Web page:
In 2008 a documentary was made about our food supply in America – how it’s created, how it’s perpetuated.

In 2010 I learned about food ingredients and started to get really peeved.  I began sharing everything I learned with you.

Earlier this year I started focusing on the meat and dairy products I purchase.  I grew concerned about the unsanitary and abhorrent conditions our “farm” animals live in.

This weekend I watched the documentary and was blown away by what I view as nothing more than absolute corruption of our values and our food supply.  Even as much as I already knew about the food industry, I was still blown completely away.  And I got even more peeved.

The documentary is called Food, Inc. and it explains all about the few main companies that provide us with all those “choices” at our local grocery stores.  It explains the ties that bind the hands of our nation’s farmers, leaving them with little choice if they want to stay in business, even when that business earns them less than $20,000/year.  It  touches on health concerns, food-borne illness, food safety regulation (or lack thereof), animal welfare, cloning, politics, our government, organic farming, genetically modified organisms (GMOs) and immigration issues.  They are all so closely related, it’s actually scary.

The industry doesn’t want you to know the truth about what you’re eating because if you knew, you might not want to eat it.”
Eric Schlosser, author of “Fast Food Nation.”

I bought the DVD from Amazon for $11.  If you can do the same, I encourage you to.

Oh, but you know I’m going to tell you about it anyway, don’t you?

As mortified as I was to see confirmed what I had previously only suspected, I was also enlightened by the documentary.  It really is something EVERYONE should see.  I went to their website to determine the best way to be a sideline voice for the film and the responsibility we consumers have.  I want to show this DVD to all of you.  I want to invite you over, serve dinner and watch it with you.  THAT’S how awesome I think this is.  So I poked around on their site to see if they would be okay with me literally inviting groups of people over and showing the DVD.  I downloaded their press kit.   Yes, I did!  My mom will probably tell you I’m going overboard again.  But if you know me at all through this blog, you probably already know I don’t just stand behind something I believe in. I put my shoulder into it and PUSH! 😉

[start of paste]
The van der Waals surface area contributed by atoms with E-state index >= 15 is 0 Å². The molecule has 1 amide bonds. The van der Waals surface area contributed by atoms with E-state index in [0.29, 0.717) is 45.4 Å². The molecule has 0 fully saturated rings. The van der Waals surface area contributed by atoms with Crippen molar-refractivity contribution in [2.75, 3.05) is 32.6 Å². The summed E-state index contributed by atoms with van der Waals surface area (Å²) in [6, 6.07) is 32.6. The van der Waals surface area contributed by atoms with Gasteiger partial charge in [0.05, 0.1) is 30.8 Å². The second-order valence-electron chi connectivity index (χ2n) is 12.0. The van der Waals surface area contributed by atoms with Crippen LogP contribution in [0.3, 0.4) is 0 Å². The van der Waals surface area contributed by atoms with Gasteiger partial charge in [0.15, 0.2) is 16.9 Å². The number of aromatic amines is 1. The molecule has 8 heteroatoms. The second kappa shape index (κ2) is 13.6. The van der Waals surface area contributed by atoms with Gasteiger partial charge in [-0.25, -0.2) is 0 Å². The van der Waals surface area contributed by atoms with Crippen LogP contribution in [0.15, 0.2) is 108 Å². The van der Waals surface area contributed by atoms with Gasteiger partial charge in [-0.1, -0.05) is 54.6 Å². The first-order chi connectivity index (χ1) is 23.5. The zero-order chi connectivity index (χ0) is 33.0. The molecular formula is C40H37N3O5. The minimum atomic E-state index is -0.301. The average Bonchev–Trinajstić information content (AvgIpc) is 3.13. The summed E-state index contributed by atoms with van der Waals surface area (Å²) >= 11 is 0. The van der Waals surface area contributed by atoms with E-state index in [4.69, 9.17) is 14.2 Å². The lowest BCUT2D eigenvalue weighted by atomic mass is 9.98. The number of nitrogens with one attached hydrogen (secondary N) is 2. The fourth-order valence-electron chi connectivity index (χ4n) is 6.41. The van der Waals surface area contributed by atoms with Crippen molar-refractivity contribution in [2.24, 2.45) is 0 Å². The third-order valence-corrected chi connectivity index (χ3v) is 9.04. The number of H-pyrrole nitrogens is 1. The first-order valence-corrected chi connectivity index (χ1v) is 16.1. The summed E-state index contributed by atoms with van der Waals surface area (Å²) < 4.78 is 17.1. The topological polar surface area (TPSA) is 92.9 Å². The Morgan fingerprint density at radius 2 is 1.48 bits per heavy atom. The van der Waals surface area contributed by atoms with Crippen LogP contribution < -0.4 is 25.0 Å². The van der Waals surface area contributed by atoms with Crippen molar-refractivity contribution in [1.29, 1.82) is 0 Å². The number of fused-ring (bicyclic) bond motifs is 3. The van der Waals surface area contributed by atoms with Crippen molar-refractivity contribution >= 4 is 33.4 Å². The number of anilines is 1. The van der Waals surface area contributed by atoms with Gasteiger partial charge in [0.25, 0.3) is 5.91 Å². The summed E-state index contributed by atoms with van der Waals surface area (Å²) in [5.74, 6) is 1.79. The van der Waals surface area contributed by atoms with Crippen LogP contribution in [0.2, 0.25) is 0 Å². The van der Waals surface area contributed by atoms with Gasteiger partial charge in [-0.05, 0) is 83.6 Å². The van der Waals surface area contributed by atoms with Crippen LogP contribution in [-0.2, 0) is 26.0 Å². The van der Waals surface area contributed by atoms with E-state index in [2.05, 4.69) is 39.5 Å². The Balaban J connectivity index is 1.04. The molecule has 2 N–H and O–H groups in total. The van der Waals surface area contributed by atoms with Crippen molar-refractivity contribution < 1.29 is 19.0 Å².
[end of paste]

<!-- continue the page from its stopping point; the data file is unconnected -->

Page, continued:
If you watch the DVD, you’ll learn the following in full-color detail and see farmers and experts and everyday people explaining how this has all happened.  Here’s what I learned that I did not already know:

Monsanto created Round-Up weed killer.  They also genetically modified a soybean seed to be resistant to Round-Up, which means the farmer can spray all the Round-Up  he/she wants on the soybean crop to kill weeds and not harm the crop.  We then consume a multitude of ingredients made from the soybeans that have been sprayed with Round-Up.

Monsanto does not allow its customer farmers to reuse seeds.  Whereas re-using seeds is traditionally environmentally sound, it is considered patent infringement on  Monsanto’s seeds. The farmer must buy new seeds from Monsanto every year, adding to his cost and Monsanto’s profits.   If a Monsanto grower’s farm is located near an organic farm and the wind blows pollen from the Monsanto crop into the organic crop, Monsanto can sue the organic farmer for patent infringement.  And there’s not a damn thing the organic farmer can do about it.  It’s up to him to PROVE he didn’t violate the patent via pollen.  Let’s see…multi-million dollar Monsanto versus one organic farmer. Who do you think can afford more attorneys? (And check out the little factoid in the list at the end to see who upheld Monsanto’s rights and why.)

When corn became our nation’s commodity crop, we could undersell South American corn farmers with our industrial muscle.  So eventually, most of South America’s corn farmers went out of business.  Then our companies began baiting those out-of-work farm-hands with promises of good jobs and big money in the States.  So they came, needing both.  You and I would do the same thing if our business had wilted underneath us and there seemed nowhere else to turn.  Smithfield imports these immigrant workers for low paying jobs in their slaughterhouses.  They have an arrangement with the government that fifteen of those workers per day can be arrested and sent back.  This makes the government look like it’s cracking down on immigration without affecting the labor force of Smithfield, or holding Smithfield accountable.

Just FIVE DAYS of eating grass will remove the vast majority of E. coli from a cow’s system.  Our factory-farm animals are fed corn. (Update: My mom gently pointed out that this fact makes no sense floating out here in the middle of my post with nothing else to support it.  I agree.  It’s just a little bit of information that, if addressed, could save lives.  Just sayin.’)